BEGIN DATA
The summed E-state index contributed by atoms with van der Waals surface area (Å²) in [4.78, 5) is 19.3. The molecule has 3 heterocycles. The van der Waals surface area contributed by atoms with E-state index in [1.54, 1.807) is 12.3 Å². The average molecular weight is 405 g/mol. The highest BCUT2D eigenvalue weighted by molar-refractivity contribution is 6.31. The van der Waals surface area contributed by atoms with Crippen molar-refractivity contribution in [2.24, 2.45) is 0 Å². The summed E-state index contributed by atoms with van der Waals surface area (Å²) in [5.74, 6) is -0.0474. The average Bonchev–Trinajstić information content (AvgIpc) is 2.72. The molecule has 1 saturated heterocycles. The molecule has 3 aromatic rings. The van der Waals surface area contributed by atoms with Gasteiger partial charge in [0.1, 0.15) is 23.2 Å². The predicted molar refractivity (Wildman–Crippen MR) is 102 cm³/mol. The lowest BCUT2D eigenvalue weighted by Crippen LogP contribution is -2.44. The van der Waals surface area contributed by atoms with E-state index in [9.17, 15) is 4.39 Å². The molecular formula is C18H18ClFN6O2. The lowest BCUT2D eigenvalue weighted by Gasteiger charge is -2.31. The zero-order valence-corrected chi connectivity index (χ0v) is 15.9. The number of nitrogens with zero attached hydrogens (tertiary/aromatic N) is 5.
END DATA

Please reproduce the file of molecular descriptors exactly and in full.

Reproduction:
The summed E-state index contributed by atoms with van der Waals surface area (Å²) in [4.78, 5) is 19.3. The molecule has 3 heterocycles. The van der Waals surface area contributed by atoms with E-state index in [1.54, 1.807) is 12.3 Å². The average molecular weight is 405 g/mol. The highest BCUT2D eigenvalue weighted by molar-refractivity contribution is 6.31. The van der Waals surface area contributed by atoms with Crippen molar-refractivity contribution in [2.24, 2.45) is 0 Å². The summed E-state index contributed by atoms with van der Waals surface area (Å²) in [5.74, 6) is -0.0474. The average Bonchev–Trinajstić information content (AvgIpc) is 2.72. The molecule has 1 saturated heterocycles. The molecule has 3 aromatic rings. The van der Waals surface area contributed by atoms with Gasteiger partial charge in [0.1, 0.15) is 23.2 Å². The predicted molar refractivity (Wildman–Crippen MR) is 102 cm³/mol. The lowest BCUT2D eigenvalue weighted by Crippen LogP contribution is -2.44. The van der Waals surface area contributed by atoms with E-state index in [9.17, 15) is 4.39 Å². The molecular formula is C18H18ClFN6O2. The lowest BCUT2D eigenvalue weighted by Gasteiger charge is -2.31. The zero-order valence-corrected chi connectivity index (χ0v) is 15.9. The number of nitrogens with zero attached hydrogens (tertiary/aromatic N) is 5.